In the run-up to Christmas, we are highlighting the illegal use of electric scooters and urging parents and guardians to think seriously before buying them as presents.



    Recently, the force has seen an increase in e-scooters being ridden illegally across Merseyside, particularly in areas of Liverpool city centre and Southport, as well as areas of Wirral, St Helens and Knowsley.

    It is against the law to ride an e-scooter anywhere other than on private land, with the express permission of the landowner. If found to be riding one in public, individuals can face having their scooters seized, a fine, or even points on their driving licence.

    In addition to this, e-scooters can pose a danger to other members of the public, and we have seen increased reports of them being ridden antisocially including on pavements, in crowded places, and even in the dark. As Christmas approaches, we are encouraging anyone considering purchasing a scooter as a gift to please seriously consider the risks.

    Chief Inspector Tony Jones said: “We understand e-scooters may appeal to many people for various reasons, whether it’s to travel to work, to purchase as a gift for someone or to enjoy as a fun activity, but we must stress the fact that to use them in public is illegal and can present a safety risk to yourself and others.

    “Recently, we have seen a rise in incidents involving electric scooters, including a minor injury collision with a car and I want to make it clear that these scooters are not toys, and have the potential to cause serious injury or even worse.

    “However, there are ways they can be used legally and safely, and earlier this month Liverpool City Council launched an e-scooter programme within the city centre. For a trial period of one year, around 150 scooters have been made available for members of the public to hire and ride during certain times, within the confines of the approved area, which runs from Boundary Street to Sefton Street.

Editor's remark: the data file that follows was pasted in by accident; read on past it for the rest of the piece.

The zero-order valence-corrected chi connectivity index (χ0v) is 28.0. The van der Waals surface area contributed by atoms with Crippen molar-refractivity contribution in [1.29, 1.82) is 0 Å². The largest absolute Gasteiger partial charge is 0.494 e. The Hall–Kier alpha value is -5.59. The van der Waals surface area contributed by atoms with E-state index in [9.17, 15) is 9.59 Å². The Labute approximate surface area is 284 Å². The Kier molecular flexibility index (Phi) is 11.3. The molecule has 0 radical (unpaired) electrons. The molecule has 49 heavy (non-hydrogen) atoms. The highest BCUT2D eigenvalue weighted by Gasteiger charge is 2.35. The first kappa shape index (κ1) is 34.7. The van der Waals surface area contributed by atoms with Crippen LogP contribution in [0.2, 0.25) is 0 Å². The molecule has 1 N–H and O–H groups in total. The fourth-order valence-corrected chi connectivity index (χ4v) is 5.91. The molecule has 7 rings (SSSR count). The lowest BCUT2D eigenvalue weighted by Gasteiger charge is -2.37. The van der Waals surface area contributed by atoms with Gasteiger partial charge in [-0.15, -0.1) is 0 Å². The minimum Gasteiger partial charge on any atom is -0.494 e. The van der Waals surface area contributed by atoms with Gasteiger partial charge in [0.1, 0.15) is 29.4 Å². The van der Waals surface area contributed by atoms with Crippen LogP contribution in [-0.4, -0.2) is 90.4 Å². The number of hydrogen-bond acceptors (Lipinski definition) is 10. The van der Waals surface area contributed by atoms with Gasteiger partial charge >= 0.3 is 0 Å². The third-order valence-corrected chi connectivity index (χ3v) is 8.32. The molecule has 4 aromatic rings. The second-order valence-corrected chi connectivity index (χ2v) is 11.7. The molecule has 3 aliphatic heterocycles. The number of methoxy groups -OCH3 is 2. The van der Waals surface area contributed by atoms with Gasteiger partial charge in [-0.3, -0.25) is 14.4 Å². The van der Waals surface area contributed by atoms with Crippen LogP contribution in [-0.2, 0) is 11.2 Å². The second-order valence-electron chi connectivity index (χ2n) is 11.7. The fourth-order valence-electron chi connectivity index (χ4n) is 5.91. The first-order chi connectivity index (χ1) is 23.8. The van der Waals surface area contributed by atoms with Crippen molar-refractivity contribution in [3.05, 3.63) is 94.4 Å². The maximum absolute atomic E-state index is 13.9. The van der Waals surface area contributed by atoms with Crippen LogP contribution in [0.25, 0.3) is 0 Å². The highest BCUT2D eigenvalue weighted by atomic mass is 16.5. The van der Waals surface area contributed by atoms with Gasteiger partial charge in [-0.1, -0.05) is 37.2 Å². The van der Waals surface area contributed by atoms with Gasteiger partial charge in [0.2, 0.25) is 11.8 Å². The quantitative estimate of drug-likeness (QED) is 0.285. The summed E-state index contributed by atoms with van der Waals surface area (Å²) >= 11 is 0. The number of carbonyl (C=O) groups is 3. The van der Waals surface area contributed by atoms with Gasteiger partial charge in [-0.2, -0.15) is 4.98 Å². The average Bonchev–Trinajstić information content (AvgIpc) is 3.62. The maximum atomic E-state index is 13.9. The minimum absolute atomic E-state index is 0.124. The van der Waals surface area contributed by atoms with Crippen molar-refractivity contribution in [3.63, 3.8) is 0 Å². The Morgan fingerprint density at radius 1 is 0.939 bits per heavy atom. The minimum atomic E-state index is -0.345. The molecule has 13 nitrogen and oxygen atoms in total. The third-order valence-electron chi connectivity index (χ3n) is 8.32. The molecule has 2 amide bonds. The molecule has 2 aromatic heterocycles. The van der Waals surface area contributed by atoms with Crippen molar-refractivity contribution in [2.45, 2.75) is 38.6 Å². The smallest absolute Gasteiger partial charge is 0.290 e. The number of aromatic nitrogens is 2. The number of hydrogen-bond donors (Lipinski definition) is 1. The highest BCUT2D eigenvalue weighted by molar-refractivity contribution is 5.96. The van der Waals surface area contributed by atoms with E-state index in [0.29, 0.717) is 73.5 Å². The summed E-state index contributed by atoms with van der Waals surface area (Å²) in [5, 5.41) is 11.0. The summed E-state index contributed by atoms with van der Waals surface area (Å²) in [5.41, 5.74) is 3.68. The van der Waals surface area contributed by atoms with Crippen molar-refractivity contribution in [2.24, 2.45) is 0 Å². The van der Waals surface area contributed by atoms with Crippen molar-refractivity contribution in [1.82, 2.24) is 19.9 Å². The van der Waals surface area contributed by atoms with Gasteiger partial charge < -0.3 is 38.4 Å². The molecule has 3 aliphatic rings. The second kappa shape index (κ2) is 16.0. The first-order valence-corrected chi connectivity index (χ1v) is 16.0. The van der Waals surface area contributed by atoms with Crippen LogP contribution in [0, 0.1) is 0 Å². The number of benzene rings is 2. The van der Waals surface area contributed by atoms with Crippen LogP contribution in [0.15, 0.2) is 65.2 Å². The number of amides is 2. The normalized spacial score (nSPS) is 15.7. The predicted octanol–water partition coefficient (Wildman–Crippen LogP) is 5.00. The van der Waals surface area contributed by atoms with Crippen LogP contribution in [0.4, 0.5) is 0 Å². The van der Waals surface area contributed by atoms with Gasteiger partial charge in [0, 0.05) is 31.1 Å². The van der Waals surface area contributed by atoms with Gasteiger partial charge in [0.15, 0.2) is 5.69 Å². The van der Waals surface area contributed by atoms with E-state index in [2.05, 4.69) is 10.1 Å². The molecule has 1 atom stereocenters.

“Only these scooters are legal to ride, with all privately owned e-scooters remaining illegal to ride anywhere other than private land. The scooters used in the trials will be treated as motor vehicles, and you must be over 18 years of age and have at least a provisional driving licence to use one.

    “This is a pioneering initiative by the Council, and I would encourage anyone who is thinking about purchasing an e-scooter for whatever reason, to reconsider and look to utilise this service as an alternative, with no risk of having your scooter seized, or receiving a fine or points on your license.

    “I want to stress that Merseyside Police will take action if you are found to be using electric scooters illegally. The anti-social and criminal use of them in our town centres and on our roads is reckless and can be incredibly dangerous, posing a significant risk to members of the public as well as the rider.

    “We will continue to work to crack down on the illegal use of electric scooters as the festive period approaches, and would encourage anyone who has information on them to please get in touch with us.”

    If you have information on the criminal or anti-social use of electric scooters on Merseyside, please contact @MerPolCC, 101 or Crimestoppers, anonymously on 0800 555 111. More information can be found at https://www.gov.uk/government/public...d-transporters.

    Why can't these scooters be used on cycle paths? The public are being encouraged to use clean forms of transport - by banning this form of travelling is to discourage it. In Paris centre, both in pedestrianised areas and on pavements there are a great many of these scooters being used for commuting purposes due to the heavy traffic on the roads.